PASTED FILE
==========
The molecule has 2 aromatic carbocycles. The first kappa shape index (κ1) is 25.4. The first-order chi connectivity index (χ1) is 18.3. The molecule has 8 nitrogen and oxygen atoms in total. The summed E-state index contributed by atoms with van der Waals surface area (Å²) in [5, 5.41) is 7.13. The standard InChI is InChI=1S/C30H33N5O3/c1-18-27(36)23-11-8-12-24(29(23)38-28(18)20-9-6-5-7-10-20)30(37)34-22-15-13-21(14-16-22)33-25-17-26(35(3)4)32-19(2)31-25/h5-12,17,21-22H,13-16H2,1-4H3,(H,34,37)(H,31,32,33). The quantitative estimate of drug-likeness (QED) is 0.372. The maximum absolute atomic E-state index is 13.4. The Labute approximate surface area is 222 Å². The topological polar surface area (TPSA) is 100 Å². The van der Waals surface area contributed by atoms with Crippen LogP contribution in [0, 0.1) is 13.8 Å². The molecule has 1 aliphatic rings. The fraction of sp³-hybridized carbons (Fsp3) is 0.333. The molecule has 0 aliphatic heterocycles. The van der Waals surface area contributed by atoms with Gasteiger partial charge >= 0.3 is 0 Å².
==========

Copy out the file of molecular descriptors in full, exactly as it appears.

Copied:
The molecule has 2 aromatic carbocycles. The first kappa shape index (κ1) is 25.4. The first-order chi connectivity index (χ1) is 18.3. The molecule has 8 nitrogen and oxygen atoms in total. The summed E-state index contributed by atoms with van der Waals surface area (Å²) in [5, 5.41) is 7.13. The standard InChI is InChI=1S/C30H33N5O3/c1-18-27(36)23-11-8-12-24(29(23)38-28(18)20-9-6-5-7-10-20)30(37)34-22-15-13-21(14-16-22)33-25-17-26(35(3)4)32-19(2)31-25/h5-12,17,21-22H,13-16H2,1-4H3,(H,34,37)(H,31,32,33). The quantitative estimate of drug-likeness (QED) is 0.372. The maximum absolute atomic E-state index is 13.4. The Labute approximate surface area is 222 Å². The topological polar surface area (TPSA) is 100 Å². The van der Waals surface area contributed by atoms with Crippen LogP contribution in [0, 0.1) is 13.8 Å². The molecule has 1 aliphatic rings. The fraction of sp³-hybridized carbons (Fsp3) is 0.333. The molecule has 0 aliphatic heterocycles. The van der Waals surface area contributed by atoms with Gasteiger partial charge >= 0.3 is 0 Å².